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Wednesday, December 2, 2015

Wiki Wander

arabiaboat
Steamboat Arabia
I am reading about the riverboat Arabia that sank on the Missouri River back in the 19th Century. The wreck was discovered about 30 years ago in a field. On Google's satellite images you can see that there is some kind of industrial establishment near the site of the wreck, but Google doesn't tell you what it is.

Lat 39.182206 & Lon -94.680390, Wikimapia
The little golden blob is the site of the Wreck of the Arabia
The industrial establishment in lower left hand corner is the Nearman Creek Power Station
Maybe Wikimapia can tell us. It might if we can get it to accept the coordinates. It doesn't like negative numbers, it wants direction letters (N, E, S, W) appended to the numbers, but even with those letters tacked on it wants to quibble. It seems like a fairly straight forward problem of interpretation. Google has mastered it, why hasn't Wikimapia? So I decide to file a complaint with the authorities.
    The polite thing to do in these cases is to see if this is a known problem, so I go looking and I find someone asking about UTM coordinates. What's UTM? More searching and I find the Universal Transverse Mercator coordinate system. UTM was developed by the United States Army Corps of Engineers in the 1940s. Ah-ha! WW2 field artillery! I love the smell of cordite in the morning.
Calculating the distance between two points on these maps could be performed more easily in the field (using the Pythagorean theorem) than was possible using the trigonometric formulas required [using] latitude and longitude. - Universal Transverse Mercator coordinate system
The Wikipedia article about UTM has a bunch of complicated math, but no real explanation of what's going on, so more searching. I turn up a NOAA document that sounds promising. It doesn't really help, it's full of jargon, but it does contain this little bit:
Events occurring at Iowa State University, Ames, IA, in the late 1930's and the University of Pennsylvania in the early 1940s would effect nearly everyone in the world in the ensuing decades. These events led to the construction of the first automatic electronic digital computer (EDC), the Atanasoff-Berry Computer (ABC) by John V. Atanasoff and Clifford Berry in 1942. - Geodetic Surveying 1940-1990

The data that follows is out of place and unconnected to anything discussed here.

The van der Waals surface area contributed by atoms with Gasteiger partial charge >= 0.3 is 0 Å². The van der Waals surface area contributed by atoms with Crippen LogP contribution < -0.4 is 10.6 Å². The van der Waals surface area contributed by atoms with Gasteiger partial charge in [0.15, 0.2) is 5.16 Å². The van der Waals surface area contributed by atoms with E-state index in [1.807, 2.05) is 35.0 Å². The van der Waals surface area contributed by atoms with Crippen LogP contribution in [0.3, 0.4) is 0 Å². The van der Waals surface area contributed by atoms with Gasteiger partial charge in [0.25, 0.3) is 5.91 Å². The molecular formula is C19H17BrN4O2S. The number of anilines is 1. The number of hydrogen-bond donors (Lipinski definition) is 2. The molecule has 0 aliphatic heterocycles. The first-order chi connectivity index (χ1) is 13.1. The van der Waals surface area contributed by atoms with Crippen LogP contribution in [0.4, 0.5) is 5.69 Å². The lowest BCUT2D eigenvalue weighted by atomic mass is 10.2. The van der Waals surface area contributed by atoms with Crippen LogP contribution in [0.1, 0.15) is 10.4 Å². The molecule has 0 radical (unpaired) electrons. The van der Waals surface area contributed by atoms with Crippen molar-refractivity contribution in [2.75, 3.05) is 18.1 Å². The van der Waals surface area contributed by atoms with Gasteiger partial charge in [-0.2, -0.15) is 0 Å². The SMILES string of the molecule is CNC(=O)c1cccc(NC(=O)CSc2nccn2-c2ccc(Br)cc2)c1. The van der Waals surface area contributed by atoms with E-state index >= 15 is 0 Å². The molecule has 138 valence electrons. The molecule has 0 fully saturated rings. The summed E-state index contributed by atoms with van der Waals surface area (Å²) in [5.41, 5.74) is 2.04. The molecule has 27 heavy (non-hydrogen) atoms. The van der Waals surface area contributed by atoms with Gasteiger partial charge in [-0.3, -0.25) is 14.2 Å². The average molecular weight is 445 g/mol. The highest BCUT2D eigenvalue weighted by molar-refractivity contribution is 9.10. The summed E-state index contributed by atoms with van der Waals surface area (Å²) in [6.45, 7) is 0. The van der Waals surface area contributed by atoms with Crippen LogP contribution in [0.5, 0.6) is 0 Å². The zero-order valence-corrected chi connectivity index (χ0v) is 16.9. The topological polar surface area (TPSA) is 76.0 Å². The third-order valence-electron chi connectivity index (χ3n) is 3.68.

Atanasoff Berry Computer
While it might have been the first electronic digital computer, but it wasn't programmable, i.e. it was built for one purpose, to do map calculations. Getting it do anything else would have meant reconstructing it, kind of like trying to turn a forklift into school bus. The computers that showed up later, like ENIAC were reprogrammable. That way everybody gets to claim some kind of 'first'. And then I find this:

File:John.atanasoff.jpeg
Monument to John Atanasoff in Sofia, Bulgaria
I can understand someone putting up this monument, people do that all the time. But why is it in Bulgaria?
John Vincent Atanasoff (October 4, 1903 – June 15, 1995) was a Bulgarian-American physicist and inventor. John's paternal grandfather was killed by Ottoman soldiers after the Bulgarian April Uprising.
The Order of Saints Cyril and Methodius, First Class, Bulgaria's highest scientific honor, was bestowed to him in 1970.
In 1990, President George H. W. Bush awarded Atanasoff the United States National Medal of Technology, the highest U.S. honor conferred for achievements related to technological progress. - paraphrased from Wikipedia
Those Turks always seem to be making trouble.

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